CAT Scan or CT Scan? Where’d the Cat Go?
When I was a kid, I remember hearing that someone who had been seriously injured or might have a serious injury would undergo a CAT scan.
At some point along the way, the CAT Scan seems to have disappeared. I’m not sure exactly when the change happened, but suddenly we started hearing about CT Scans.
At first, I thought it must have always been a CT Scan, but that someone pronounced it like cat. That would sort of make sense, but for the fact that there was definitely a point at which everyone seems to have stopped doing so.
CAT Scan or CT Scan?
The CAT, according to MedicineNet.com, refers to “computerized axial tomography.” It’s a painless X-ray test in which a computer gives doctors cross-section views of a patient’s anatomy. It can reveal both normal and abnormal structures, and, as such, can help diagnose disease, plan the treatment of a disease, or help doctors figure out how well current treatment routines are working.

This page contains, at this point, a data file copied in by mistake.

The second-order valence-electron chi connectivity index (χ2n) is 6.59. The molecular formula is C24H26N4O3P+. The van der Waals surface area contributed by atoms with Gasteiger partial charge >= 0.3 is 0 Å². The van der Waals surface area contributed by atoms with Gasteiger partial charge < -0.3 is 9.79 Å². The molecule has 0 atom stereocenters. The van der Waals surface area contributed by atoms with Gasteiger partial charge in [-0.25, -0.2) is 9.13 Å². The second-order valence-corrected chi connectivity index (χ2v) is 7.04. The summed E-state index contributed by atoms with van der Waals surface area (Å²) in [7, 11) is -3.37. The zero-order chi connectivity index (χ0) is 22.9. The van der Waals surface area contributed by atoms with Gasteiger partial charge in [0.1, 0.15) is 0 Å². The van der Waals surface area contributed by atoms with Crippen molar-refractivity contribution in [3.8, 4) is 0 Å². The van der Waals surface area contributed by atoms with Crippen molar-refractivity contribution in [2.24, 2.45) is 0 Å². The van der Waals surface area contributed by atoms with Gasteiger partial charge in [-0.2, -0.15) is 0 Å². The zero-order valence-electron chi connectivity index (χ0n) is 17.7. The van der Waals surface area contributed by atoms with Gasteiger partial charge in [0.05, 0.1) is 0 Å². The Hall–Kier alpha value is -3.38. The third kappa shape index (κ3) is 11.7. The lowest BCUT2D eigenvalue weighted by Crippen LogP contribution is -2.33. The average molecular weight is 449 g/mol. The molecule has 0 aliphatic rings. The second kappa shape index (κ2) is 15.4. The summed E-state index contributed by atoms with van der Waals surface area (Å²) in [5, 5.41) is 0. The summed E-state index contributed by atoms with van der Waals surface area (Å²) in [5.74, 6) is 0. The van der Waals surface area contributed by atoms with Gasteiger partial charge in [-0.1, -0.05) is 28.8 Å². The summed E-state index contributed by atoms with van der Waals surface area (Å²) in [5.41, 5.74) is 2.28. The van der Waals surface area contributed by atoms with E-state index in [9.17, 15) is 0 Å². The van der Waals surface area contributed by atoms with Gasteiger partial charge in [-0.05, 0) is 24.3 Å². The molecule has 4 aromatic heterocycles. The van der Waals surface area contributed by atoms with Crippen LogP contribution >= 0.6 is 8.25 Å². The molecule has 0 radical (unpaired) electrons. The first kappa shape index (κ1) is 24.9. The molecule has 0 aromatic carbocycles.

Sometimes a dye is used to help certain things show up better during the test, which records images from various angles to create a three-dimensional view.
The CT, on the other hand, refers to computerized tomography. Other than the disappearance of axial in the name, a CT Scan and a CAT Scan are the same thing.
One of the biggest questions about the CT Scan is its safety. It does, after all, rely on X-rays, which means radiation.
The Mayo Clinic offers this:
At the low doses of radiation a CT scan uses, your risk of developing cancer from it is so small that it can’t be reliably measured. Because of the possibility of an increased risk, however, the American College of Radiology advises that no imaging exam be done unless there is a clear medical benefit.
Well that clears it right up, doesn’t it?